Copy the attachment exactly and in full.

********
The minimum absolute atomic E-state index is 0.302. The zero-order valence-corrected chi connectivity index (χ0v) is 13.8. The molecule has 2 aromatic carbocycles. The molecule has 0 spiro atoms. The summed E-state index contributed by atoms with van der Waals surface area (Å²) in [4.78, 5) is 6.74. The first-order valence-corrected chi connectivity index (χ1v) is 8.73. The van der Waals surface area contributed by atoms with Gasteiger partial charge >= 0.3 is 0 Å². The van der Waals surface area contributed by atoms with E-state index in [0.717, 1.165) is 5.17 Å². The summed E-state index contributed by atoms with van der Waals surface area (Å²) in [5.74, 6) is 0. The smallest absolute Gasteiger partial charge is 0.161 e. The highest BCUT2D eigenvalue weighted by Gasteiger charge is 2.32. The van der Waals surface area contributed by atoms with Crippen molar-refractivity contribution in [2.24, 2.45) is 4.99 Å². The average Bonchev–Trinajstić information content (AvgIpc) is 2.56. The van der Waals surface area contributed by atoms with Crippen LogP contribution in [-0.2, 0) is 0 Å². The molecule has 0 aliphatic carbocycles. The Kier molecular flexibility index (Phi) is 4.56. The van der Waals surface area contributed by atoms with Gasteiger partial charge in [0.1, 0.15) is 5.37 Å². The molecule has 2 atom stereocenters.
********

The minimum absolute atomic E-state index is 0.302. The zero-order valence-corrected chi connectivity index (χ0v) is 13.8. The molecule has 2 aromatic carbocycles. The molecule has 0 spiro atoms. The summed E-state index contributed by atoms with van der Waals surface area (Å²) in [4.78, 5) is 6.74. The first-order valence-corrected chi connectivity index (χ1v) is 8.73. The van der Waals surface area contributed by atoms with Gasteiger partial charge >= 0.3 is 0 Å². The van der Waals surface area contributed by atoms with E-state index in [0.717, 1.165) is 5.17 Å². The summed E-state index contributed by atoms with van der Waals surface area (Å²) in [5.74, 6) is 0. The smallest absolute Gasteiger partial charge is 0.161 e. The highest BCUT2D eigenvalue weighted by Gasteiger charge is 2.32. The van der Waals surface area contributed by atoms with Crippen molar-refractivity contribution in [2.24, 2.45) is 4.99 Å². The average Bonchev–Trinajstić information content (AvgIpc) is 2.56. The van der Waals surface area contributed by atoms with Crippen LogP contribution in [-0.2, 0) is 0 Å². The molecule has 0 aliphatic carbocycles. The Kier molecular flexibility index (Phi) is 4.56. The van der Waals surface area contributed by atoms with Gasteiger partial charge in [0.1, 0.15) is 5.37 Å². The molecule has 2 atom stereocenters.